teachers and students vastly more access to information than was
previously available. It makes the job of the teacher easier by
helping him better structure his lessons, provide more examples
and employ novel teaching methods. Students can learn more autonomously,
explore the subject on their own – IF they like, a big if
– and they can be taught to do research early on. So on
one level, it lowers costs and expands opportunities to achieve
the objectives of the education system.
It is also a great tool in learning to learn. Open education
demonstrates to the teacher that there is a need for him to provide
further learning, and there are other ways to do the job. Students
learn to search for and process information — accessing
open education resources is already part of that process. It also
teaches students that the lesson in the classroom is not the last
word on any given subject. There are many different unexplored
aspects out there, and new knowledge is constantly added.
It also helps to develop a critical mindset. Students get sensitized
early on that not only is there a lot of information out there,
it is often contradictory. They have to assess the credibility
of their sources. They have to make a judgement on what to trust,
and they realize that facts are less hard than we would like to
Open education can also help in developing values and sensibilities.
Not only does it give a better access to important philosophical,
spiritual and literary texts as well as pictures of artworks and
loads of music data, it also enables students to access information
on how others feel and have felt about these issues. Students
can compare reactions to ideas and to art over time and across
In order to achieve these objectives with the help of open education,
the quality of the teacher remains important. He should direct
students where to find information, how to search for more and
not to forget to look at opposing points of view. He should also
teach the students how to assess the credibility of sources, how
to cross-check information and how to arrive at a reasoned judgement.
The teacher will also be needed to keep the students to their
tasks, as the Internet offers countless diversions that tend to
be very attractive.
When we look at lifelong learning, open education is also important
to adults that need or want to learn more about a given subject.
They do not really need a teacher to show them the way if they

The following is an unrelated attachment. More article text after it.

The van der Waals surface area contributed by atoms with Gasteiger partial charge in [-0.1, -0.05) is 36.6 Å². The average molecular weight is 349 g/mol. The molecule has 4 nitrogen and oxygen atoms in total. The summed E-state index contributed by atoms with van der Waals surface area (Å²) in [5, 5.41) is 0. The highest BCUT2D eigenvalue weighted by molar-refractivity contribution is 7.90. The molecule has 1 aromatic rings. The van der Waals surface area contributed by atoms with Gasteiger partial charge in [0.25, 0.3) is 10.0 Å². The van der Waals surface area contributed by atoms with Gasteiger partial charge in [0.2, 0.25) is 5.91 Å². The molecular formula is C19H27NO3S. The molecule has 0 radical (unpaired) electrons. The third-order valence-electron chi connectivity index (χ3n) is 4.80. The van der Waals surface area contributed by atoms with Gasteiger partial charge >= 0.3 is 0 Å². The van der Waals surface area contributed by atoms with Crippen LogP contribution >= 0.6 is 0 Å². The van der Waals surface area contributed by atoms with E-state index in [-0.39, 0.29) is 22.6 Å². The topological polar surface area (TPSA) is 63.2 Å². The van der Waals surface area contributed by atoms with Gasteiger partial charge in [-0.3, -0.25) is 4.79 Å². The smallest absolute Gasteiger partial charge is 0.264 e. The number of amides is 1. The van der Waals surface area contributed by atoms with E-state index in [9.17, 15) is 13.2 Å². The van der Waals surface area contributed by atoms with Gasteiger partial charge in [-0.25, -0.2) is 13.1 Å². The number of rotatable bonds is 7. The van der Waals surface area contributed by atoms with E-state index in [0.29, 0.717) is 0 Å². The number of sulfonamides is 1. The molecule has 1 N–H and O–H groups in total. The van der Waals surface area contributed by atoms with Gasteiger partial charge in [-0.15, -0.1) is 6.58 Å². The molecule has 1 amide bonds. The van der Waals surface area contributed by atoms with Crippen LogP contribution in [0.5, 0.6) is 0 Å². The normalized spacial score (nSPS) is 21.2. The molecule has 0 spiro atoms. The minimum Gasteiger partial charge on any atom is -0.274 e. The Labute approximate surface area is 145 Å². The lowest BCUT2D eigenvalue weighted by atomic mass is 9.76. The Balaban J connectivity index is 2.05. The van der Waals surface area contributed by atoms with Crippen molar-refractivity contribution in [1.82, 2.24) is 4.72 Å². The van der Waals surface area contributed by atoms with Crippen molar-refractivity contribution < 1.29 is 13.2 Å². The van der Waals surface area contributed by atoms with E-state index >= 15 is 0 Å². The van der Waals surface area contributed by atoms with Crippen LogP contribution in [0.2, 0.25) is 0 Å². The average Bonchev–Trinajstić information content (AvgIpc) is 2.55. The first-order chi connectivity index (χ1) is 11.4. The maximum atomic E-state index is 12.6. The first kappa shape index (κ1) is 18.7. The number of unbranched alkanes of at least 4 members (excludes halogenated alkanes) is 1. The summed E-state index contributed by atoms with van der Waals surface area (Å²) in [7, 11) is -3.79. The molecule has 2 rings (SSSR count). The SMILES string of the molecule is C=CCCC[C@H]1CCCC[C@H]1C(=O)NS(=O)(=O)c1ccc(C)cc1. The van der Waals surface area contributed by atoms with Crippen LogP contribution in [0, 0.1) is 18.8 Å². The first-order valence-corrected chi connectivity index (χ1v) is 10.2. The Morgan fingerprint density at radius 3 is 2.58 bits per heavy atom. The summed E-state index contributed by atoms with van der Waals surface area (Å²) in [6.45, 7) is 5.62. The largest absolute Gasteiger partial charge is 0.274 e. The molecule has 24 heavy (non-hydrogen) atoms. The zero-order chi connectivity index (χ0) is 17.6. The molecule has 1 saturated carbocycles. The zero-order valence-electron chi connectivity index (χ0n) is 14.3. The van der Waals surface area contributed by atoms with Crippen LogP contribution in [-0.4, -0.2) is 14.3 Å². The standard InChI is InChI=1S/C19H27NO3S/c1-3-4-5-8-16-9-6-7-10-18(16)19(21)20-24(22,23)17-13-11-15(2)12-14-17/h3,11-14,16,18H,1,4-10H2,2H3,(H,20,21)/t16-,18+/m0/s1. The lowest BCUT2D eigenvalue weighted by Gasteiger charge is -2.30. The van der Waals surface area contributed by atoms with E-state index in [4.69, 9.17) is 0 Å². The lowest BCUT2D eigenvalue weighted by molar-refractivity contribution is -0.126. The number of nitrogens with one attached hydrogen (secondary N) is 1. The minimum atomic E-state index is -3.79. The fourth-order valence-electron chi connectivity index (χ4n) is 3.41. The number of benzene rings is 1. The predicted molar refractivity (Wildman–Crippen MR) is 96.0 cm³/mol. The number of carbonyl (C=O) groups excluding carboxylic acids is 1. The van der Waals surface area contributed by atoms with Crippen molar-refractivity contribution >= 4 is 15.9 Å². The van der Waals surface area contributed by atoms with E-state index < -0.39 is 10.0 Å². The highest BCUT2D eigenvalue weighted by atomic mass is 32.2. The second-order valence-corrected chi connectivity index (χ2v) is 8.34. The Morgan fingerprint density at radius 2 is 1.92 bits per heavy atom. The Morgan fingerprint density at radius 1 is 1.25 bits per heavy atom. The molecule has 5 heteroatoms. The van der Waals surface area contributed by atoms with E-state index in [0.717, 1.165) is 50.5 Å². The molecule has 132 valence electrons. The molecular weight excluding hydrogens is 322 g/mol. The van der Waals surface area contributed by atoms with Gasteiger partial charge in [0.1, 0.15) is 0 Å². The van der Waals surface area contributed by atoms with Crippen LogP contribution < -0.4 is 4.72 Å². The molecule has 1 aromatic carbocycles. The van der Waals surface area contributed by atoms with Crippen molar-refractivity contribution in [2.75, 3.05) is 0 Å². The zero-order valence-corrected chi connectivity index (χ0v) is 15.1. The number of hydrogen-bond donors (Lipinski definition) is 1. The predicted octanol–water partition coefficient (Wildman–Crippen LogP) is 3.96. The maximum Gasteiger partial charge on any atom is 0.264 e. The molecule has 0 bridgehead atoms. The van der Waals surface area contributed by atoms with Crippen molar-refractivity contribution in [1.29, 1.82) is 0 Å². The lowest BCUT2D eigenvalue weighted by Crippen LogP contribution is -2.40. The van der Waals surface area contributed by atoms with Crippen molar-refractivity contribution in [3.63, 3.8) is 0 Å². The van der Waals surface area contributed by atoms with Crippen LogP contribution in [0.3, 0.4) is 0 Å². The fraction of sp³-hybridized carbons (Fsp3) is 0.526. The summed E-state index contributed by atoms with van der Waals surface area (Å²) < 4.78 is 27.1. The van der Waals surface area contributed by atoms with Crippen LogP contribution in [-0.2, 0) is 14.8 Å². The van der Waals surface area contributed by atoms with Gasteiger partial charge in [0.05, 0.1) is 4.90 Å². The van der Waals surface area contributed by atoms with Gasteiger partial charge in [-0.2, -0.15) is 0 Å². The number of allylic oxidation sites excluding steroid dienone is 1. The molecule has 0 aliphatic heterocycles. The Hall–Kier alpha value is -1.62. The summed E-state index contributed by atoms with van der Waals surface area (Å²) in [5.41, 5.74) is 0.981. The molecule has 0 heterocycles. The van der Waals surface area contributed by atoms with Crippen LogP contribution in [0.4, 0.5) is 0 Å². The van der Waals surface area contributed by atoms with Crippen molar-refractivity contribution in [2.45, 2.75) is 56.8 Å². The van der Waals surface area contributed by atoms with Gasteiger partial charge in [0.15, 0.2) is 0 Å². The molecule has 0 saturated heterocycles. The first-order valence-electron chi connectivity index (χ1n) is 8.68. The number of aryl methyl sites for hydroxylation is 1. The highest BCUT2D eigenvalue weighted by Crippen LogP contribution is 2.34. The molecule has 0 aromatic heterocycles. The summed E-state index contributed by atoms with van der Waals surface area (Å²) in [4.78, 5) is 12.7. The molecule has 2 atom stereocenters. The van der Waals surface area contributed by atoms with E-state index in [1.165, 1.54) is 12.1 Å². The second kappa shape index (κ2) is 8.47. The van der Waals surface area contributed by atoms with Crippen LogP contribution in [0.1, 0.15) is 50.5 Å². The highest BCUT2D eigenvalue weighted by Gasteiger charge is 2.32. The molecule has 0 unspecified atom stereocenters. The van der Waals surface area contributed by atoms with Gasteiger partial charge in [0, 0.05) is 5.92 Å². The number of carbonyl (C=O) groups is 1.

acquired the learning skills and a critical judgement in their
school days. They can benefit from open education for their professional
work and for making more informed choices, from investments to
voting to spiritual growth. They can also interact with people
from around the globe who share a similar passion, even if it
is for a computer game, experiencing a wider humanity in the process.
If we look at the wider political context, open education has
great advantages from the liberal point of view. It breaks the
monopoly of information that governments often exercise on teaching
content. It thus makes nationalistic projects all the more difficult
to pursue in schools. It will give students access to information
which they need to question things happening around them, and
will thus enable them to become more active and more critical
citizens. Crucially, open education is part and parcel of the
right to information, which is becoming more and more crucial
as a fundamental right in a free society.
As in all human endeavours, there are dangers. Open education
might widen disparities if access is not equally spread; some
people worry that open education will undermine value formation
and foster an anything-goes mentality. It might empower the intellectually
curious and leave the more practical-minded behind.
These are real concerns, but liberals tend to accept them as
a legitimate price to pay. Nothing in human progress is ever unequivocally
good; we always pay some price. But much of what can be said against
open education will be said against the Internet as such. Students
will access it, one way or another. It is far better to let them
access it first with the help of a teacher who teaches them how
to make optimal use of it. Not everyone will use that opportunity,
or use it wisely. That’s the price we pay for freedom. But
on balance, the positive effects of greater empowerment far outweigh
the risks. Remember, knowledge is power. Whenever access to knowledge
is restricted, there is an issue of power behind it –- a
ruling elite will control knowledge in order to maintain power.
If we truly believe that power should be vested in people, not
in elites, anything that increases access to knowledge and deepening
of knowledge is welcome. Open education is thus not just a nifty
tool to enhance skills. It is a way to build a freer society.